tag:blogger.com,1999:blog-6933544261975483399.post4886479270512318541..comments2023-03-25T01:08:45.796-07:00Comments on Go Geometry (Problem Solutions): Problem 25: Right triangle, Altitude, Incircles, Incenter, Angle BisectorAntonio Gutierrezhttp://www.blogger.com/profile/04521650748152459860noreply@blogger.comBlogger9125tag:blogger.com,1999:blog-6933544261975483399.post-72468501761905555652018-01-17T09:45:41.763-08:002018-01-17T09:45:41.763-08:00The first part:
From the point E draw a line perp...The first part:<br /><br />From the point E draw a line perpendicular onto the line BD. The line meets at the point Q. In problem 23 we have BD= r+r1+r2, therefore :<br /><br />BQ=BD-r=r1+r2 <br /><br />and from problem 28 we have <br /><br />EQ= r2-r1<br /><br />Draw a line from the point G perpendicular onto AC. The line meets at the point N.<br />Then draw a line from the point F perpendicular onto GN. The line meets at the point M. <br /><br />Then we have :<br /><br />FM=r1+r2<br /><br />and <br /><br />GM = r2-r1<br /><br />The triangles FMG and BQE are congruent from SAS and FG=BE<br /><br />Second part :<br /><br />We have : <br /><br />∠GFM =∠EBQ=u<br /><br />Let the line FG meet the line BD at the point P, then :<br /><br />∠FPD=∠BPG=90-u<br /><br />If we extend the line BE to meet FG at a point K and let : <br /><br />∠BKP=x <br /><br />than the angles of the triangle of BKP : <br /><br />180=∠BKP+∠EBQ+∠BPK<br />180=x+u+90-u<br />90=x<br />Arifhttps://www.blogger.com/profile/16774426807135540272noreply@blogger.comtag:blogger.com,1999:blog-6933544261975483399.post-23954873513597209182016-04-25T10:26:35.677-07:002016-04-25T10:26:35.677-07:00FG//EL and FG=EL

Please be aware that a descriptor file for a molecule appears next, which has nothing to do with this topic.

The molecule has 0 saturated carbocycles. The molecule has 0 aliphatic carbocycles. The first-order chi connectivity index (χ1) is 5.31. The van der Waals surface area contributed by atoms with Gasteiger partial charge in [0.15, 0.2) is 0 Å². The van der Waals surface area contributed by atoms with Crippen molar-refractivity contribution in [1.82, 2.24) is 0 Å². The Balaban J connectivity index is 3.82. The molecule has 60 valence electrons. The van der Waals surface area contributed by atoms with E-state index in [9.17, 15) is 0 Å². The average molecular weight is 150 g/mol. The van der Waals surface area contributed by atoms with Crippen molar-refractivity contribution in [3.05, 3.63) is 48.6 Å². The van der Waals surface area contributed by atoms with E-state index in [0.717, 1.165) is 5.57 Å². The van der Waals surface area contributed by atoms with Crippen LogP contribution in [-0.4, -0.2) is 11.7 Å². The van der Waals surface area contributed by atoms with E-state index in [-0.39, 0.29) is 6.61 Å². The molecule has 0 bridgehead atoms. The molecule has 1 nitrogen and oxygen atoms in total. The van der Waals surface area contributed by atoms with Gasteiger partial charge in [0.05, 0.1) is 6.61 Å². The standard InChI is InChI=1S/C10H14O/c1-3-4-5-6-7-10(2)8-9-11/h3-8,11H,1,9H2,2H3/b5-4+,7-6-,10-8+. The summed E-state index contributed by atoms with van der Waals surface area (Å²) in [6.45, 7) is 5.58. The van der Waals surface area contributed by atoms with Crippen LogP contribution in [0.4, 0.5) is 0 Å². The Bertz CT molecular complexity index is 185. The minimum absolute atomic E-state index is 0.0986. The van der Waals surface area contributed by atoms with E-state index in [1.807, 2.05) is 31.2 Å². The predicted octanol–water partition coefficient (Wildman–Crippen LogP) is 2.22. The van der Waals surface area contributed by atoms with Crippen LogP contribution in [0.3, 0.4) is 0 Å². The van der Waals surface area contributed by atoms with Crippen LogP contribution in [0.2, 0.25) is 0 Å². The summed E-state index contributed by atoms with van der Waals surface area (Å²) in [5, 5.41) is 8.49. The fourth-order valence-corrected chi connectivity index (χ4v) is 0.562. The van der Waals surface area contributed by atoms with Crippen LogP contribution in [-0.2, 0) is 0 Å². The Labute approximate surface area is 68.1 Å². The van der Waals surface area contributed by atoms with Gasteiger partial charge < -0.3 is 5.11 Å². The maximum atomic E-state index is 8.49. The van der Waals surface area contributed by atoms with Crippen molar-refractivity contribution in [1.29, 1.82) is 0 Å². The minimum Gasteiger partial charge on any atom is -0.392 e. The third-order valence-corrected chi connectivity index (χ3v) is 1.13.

See my solution at https://www.fa...FG//EL and FG=EL<br />See my solution at https://www.facebook.com/photo.php?fbid=10206229971456879&set=a.10205987640598759.1073741831.1492805539&type=3&theaterLoukas Sidiropouloshttps://www.blogger.com/profile/05815628945558031099noreply@blogger.comtag:blogger.com,1999:blog-6933544261975483399.post-48427331879554367592015-10-22T22:14:07.127-07:002015-10-22T22:14:07.127-07:00FG^2 = (r1-r2)^2 + (r1+r2)^2 = 2(r1^2+r2^2) = 2r^2...FG^2 = (r1-r2)^2 + (r1+r2)^2 = 2(r1^2+r2^2) = 2r^2 by referring to my proof for Problem 24<br /><br />But BE^2 = 2r^2 by considering the square whose diagonal is BE<br /><br />Hence BE = FG <br /><br />For the 2nd part of this problem I salute Nilton Lapa's excellent solution above. <br /><br />Sumith Peiris<br />Moratuwa<br />Sri Lanka<br />Sumith Peirishttps://www.blogger.com/profile/06211995240466447227noreply@blogger.comtag:blogger.com,1999:blog-6933544261975483399.post-40956759493383849692012-03-06T15:23:17.317-08:002012-03-06T15:23:17.317-08:00I had the idea below, I’d like to know your opinio...I had the idea below, I’d like to know your opinion.<br />Let L on AB, and M on BC, be the tangent points of the incircle of ABC. Let P on AB be the tangent point of the incircle of ABD, and let Q on BC be the tangent point of the incircle of BDC. BLEM is a square with side r, which diagonals LM and BE are congruent and perpendicular. From problem 023, BD=r+r1+r2. As LP=BP-BL, BP=BD-r1, and BD=r+r1+r2 (this is the result of Problem 023), then LP=r2. Similarly, MQ=r1. So, LPF and GQM are congruent, with LF=MG. As LP and QG are paralel, and PF and MQ are paralel too, then LF and MG are paralel. This shows that LMGF is a paralelogram, with LM and FG congruent and paralel. But LM and BE are perpendicular, so BE and FG are congruent and perpendicular.Nilton Lapanoreply@blogger.comtag:blogger.com,1999:blog-6933544261975483399.post-2829508099839113422012-03-04T22:33:49.907-08:002012-03-04T22:33:49.907-08:00http://img821.imageshack.us/img821/6514/problem25....http://img821.imageshack.us/img821/6514/problem25.png<br />Hope that my comment below will answer to questions of Peter and Nilton Lapa<br />Let r, r1, r2 are radii of incircles of triangles ABC, ADB and BDC ( see sketch)<br />1. Since these triangles are similar so r1= r. (AB/AC) and r2=r.(BC/AC)<br /> We have r1^2+r2^2= r^2.(AB^2+BC^2)/AC^2 <br />But AC^2=AB^2+BC^2 so r1^2+r2^2= r^2<br />BE^2= 2*r^2 and FG^2 =(r2-r1)^2+(r2+r1)^2 =2(r1^2 +r2^2)= 2.r^2<br />So BE=FG<br /><br />2. Let alpha= ∠ (ACB)= ∠ (ABD) and x= ∠ (KGH), y=∠ (KBE)<br />Since ADB similar to BDC so r1/r2=AB/BC= tan(alpha)<br />We have tan(x)=(r2-r1)/(r2+r1)= (1-tan(alpha))/(1+tan(alpha)) <br />Tan(y)= tan( m(ABE)-m(ABD))= tan(45-alpha)= (1-tan(alpha))/(1+tan(alpha)) <br />So x=y <br />Since ∠ (KHG) complement to x so ∠ (KHG) complement to y . <br />In triangle BHL, ∠ (KHG) complement to ∠ (KBE) so BE perpendicular to FGPeter Tranhttps://www.blogger.com/profile/02320555389429344028noreply@blogger.comtag:blogger.com,1999:blog-6933544261975483399.post-72438329603040134452012-03-04T14:00:24.540-08:002012-03-04T14:00:24.540-08:00To Bae Deok Rak